As a latecomer to Christ, I have found myself looking back on my life recently and - yet again - thanking God for the hard things I've lived through.
No, I'm not a liar, though you could be forgiven for snorting and scoffing right about now. Or for wondering if I'm a bit of a masochist.
In those moments now relegated to history, of course, I didn't appreciate the pain. In fact, most of the time I should confess I struggled with at least a little anger and not a small amount of self-pity. Thinking I surely didn't deserve to go through "this" - whatever "this" was at the time - I struggled to appreciate the pain as I was living through it.
But as I look back on the multitude of experiences that (at the time) I hated, I can now see God's great love for me in denying peace, withholding pleasures, or sustaining difficulty for a season. I learned something every time, and I've come to appreciate a slightly different perspective when I see myself entering yet another season that looks to be..."less than pleasurable."
Having begun another semester of DivorceCare in the last couple of weeks, I have found myself more often telling people that God's plan for our lives - while it may not look "good" from our perspective - is perfect, as He often uses pain and difficulty to strengthen our faith or draw us back to Himself. He often withholds something we are beseeching Him for, as He alone can see that we are begging for something that will ultimately lead to our own destruction.
Valley of Vision, earlier this week, and it's really stuck with me, so I very much wanted to share it:
ChoicesIn an age of steadily-declining reverence and interest in personal holiness, I just love how those Puritans spoke to their Maker.
Though I am allowed to approach thee
I am not unmindful of my sins,
I do not deny my guilt,
I confess my wickedness, and earnestly plead forgiveness.
May I with Moses choose affliction rather than
enjoy the pleasures of sin.
Help me to place myself always under thy guiding and guardian care,
to take firmer hold of the sure covenant that binds me to thee,
to feel more of the purifying, dignifying,
softening influence of the religion I profess,
to have more compassion, love, pity, courtesy,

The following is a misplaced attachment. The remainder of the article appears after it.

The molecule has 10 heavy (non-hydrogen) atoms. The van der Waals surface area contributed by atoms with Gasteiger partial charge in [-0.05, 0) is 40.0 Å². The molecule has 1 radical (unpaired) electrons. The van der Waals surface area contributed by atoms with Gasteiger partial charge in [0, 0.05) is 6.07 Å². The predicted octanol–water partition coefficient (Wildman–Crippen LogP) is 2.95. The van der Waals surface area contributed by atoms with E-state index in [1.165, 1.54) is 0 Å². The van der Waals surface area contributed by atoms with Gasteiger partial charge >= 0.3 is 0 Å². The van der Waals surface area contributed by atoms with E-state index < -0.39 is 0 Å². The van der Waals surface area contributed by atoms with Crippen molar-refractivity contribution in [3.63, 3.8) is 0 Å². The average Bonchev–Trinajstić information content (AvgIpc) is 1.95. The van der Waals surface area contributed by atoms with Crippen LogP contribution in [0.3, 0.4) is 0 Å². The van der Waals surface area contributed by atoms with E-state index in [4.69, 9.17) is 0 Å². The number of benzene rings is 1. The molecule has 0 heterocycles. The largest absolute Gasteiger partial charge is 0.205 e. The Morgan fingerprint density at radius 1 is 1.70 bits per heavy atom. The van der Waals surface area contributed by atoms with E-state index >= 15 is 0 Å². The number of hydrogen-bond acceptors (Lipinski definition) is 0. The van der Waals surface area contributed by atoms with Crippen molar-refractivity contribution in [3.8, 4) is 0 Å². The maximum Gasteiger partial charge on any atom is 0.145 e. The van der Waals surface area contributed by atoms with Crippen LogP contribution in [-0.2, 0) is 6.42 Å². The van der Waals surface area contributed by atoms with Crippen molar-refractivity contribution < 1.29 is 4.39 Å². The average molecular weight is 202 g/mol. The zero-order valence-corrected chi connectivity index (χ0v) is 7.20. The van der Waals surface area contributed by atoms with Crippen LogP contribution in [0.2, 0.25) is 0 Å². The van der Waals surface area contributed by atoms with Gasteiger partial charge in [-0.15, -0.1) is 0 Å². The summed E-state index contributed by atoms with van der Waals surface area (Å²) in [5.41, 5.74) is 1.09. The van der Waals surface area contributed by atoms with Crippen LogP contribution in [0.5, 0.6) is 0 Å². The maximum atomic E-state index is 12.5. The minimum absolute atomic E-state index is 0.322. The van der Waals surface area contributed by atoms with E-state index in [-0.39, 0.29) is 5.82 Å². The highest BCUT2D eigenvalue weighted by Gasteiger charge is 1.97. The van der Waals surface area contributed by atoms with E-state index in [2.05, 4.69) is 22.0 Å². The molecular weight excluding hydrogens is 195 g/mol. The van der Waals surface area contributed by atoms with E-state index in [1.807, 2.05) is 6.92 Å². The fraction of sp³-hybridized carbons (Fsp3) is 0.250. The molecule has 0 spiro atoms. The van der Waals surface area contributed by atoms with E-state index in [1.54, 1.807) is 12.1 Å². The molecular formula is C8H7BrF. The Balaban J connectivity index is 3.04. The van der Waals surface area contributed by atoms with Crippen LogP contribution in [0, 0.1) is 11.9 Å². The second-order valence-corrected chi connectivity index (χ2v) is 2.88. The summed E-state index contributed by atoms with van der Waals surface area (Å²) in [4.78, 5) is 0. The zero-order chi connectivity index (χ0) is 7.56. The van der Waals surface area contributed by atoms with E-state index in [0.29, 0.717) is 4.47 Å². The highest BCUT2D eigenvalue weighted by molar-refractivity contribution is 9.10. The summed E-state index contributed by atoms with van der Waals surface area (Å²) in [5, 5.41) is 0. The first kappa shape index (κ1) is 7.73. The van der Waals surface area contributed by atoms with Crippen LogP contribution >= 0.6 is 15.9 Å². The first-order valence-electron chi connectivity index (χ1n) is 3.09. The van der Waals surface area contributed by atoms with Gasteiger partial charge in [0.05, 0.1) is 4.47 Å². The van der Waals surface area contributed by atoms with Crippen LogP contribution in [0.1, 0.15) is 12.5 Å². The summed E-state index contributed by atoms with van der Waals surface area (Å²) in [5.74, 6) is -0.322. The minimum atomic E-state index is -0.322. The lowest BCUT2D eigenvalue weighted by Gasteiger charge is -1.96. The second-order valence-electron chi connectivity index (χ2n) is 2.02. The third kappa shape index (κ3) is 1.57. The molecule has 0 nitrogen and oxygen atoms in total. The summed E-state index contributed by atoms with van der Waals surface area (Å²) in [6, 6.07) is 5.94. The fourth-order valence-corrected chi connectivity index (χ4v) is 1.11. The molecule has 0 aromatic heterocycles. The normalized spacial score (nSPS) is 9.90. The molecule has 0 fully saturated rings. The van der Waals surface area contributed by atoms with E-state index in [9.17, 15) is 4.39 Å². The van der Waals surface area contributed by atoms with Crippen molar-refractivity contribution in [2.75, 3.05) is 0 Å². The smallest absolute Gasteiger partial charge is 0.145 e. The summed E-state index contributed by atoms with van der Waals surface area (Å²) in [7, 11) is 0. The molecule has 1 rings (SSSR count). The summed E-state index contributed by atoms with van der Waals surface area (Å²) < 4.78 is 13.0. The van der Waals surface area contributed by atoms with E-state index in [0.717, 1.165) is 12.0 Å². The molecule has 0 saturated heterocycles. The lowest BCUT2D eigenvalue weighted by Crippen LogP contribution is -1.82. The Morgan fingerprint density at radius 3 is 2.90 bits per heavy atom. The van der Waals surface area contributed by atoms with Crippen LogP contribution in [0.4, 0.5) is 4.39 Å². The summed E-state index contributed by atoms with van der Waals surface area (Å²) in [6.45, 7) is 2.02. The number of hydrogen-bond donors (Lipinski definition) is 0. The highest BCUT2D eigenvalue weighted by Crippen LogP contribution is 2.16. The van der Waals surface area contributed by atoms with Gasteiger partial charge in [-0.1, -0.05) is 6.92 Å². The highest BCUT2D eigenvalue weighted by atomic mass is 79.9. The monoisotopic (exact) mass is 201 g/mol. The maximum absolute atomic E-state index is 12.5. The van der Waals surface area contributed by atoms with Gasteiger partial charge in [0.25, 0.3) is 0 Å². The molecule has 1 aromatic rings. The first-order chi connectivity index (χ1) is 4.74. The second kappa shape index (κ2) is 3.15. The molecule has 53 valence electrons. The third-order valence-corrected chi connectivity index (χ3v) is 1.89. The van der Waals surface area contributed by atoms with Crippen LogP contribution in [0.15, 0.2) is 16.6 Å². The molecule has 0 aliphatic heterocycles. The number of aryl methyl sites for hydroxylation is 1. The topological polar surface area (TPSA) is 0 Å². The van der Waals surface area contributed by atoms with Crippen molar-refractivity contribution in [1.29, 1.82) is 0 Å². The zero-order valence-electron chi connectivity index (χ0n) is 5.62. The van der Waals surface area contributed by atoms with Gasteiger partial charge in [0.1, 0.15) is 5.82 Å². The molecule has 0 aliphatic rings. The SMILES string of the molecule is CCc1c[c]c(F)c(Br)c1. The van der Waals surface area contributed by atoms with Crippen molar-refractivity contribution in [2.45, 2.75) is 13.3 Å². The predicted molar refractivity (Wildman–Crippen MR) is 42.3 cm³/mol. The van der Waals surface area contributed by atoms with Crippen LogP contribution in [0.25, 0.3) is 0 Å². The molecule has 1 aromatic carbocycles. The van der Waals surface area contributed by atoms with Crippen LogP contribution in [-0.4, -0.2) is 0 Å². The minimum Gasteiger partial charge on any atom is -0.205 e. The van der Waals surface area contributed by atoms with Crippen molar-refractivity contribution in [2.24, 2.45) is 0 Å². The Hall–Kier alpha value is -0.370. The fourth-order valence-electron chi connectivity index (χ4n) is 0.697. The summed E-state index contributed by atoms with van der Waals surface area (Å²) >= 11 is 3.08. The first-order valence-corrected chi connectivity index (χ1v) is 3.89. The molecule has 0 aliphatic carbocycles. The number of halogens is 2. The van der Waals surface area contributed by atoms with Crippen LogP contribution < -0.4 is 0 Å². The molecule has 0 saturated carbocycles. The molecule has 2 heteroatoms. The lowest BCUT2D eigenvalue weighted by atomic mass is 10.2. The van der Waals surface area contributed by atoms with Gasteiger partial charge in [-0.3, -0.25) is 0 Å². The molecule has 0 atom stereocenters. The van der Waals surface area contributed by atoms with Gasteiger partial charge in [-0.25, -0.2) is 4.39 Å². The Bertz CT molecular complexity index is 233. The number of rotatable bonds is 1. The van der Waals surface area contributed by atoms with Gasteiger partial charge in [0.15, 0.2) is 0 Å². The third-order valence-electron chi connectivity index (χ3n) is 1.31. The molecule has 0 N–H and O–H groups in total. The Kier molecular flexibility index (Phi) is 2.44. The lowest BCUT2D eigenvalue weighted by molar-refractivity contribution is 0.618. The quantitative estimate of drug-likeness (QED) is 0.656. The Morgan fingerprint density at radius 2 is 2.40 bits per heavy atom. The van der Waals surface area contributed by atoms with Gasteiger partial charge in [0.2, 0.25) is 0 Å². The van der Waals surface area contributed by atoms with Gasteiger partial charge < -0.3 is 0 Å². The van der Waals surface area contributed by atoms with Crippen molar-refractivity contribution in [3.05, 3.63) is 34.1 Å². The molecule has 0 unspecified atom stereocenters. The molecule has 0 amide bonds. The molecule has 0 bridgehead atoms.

to deem it an honour to be employed by thee
as an instrument in thy hands,
ready to seize every opportunity of usefulness,
and willing to offer all my talents to thy service.
Thou hast done for me all things well,
has remembered, distinguished, indulged me.
All my desires have not been gratified,
but thy love denied them to me
when fulfillment of my wishes would have
proved my ruin or injury.
My trials have been fewer than my sins,
and when I have kissed the rod it has fallen
from thy hands.
Thou has often wiped away my tears,
restored peace to my mourning heart,
chastened me for my profit.
All thy work for me is perfect,
and I praise thee.
While the entire prayer resonates with me, it is the italicized portion that I've been so drawn to this week, particularly as I talk to other women going through the deeply-painful trials of divorce, separation or marital conflict. So often, when we find ourselves in the midst of a difficult situation, we beg God to remove the pain from our lives. Far from looking at conflict as an opportunity to be drawn deeper into our relationship with Christ and our dependence upon Him, we just want to get out of a situation.
And yet it's that lesson of dependence - that without Christ we can do nothing (John 15:5), and that His power is only perfected in our weakness (2 Corinthians 12:1-10) - that it takes us a lifetime to learn. It often takes uncontrollable situations to remind us, teach us, force us to acknowledge that God is in control, we are not, and our very breath is dependent on Him.
What a gift to be able to see - from the perspective of hindsight - that God was faithfully fulfilling promises even in those dark times, even when we cannot see in the moment and would most assuredly never choose it, had we been abandoned to pursue our own "better" agendas.
Therefore, since we have been justified by faith, we have peace with God through our Lord Jesus Christ. Through him we have also obtained access by faith into this grace in which we stand, and we rejoice in hope of the glory of God. More than that, we rejoice in our sufferings, knowing that suffering produces endurance, and endurance produces character, and character produces hope, and hope does not put us to shame, because God's love has been poured into our hearts through the Holy Spirit who has been given to us.
Count is all joy, myt brothers, when you meet trials of various kinds, for you know that the testing of your faith produces steadfastness. And let steadfastness have its full effect, that you may be perfect and complete, lacking in nothing.
And I am sure of this, that he who began a good work in you will bring it to completion at the day of Jesus Christ.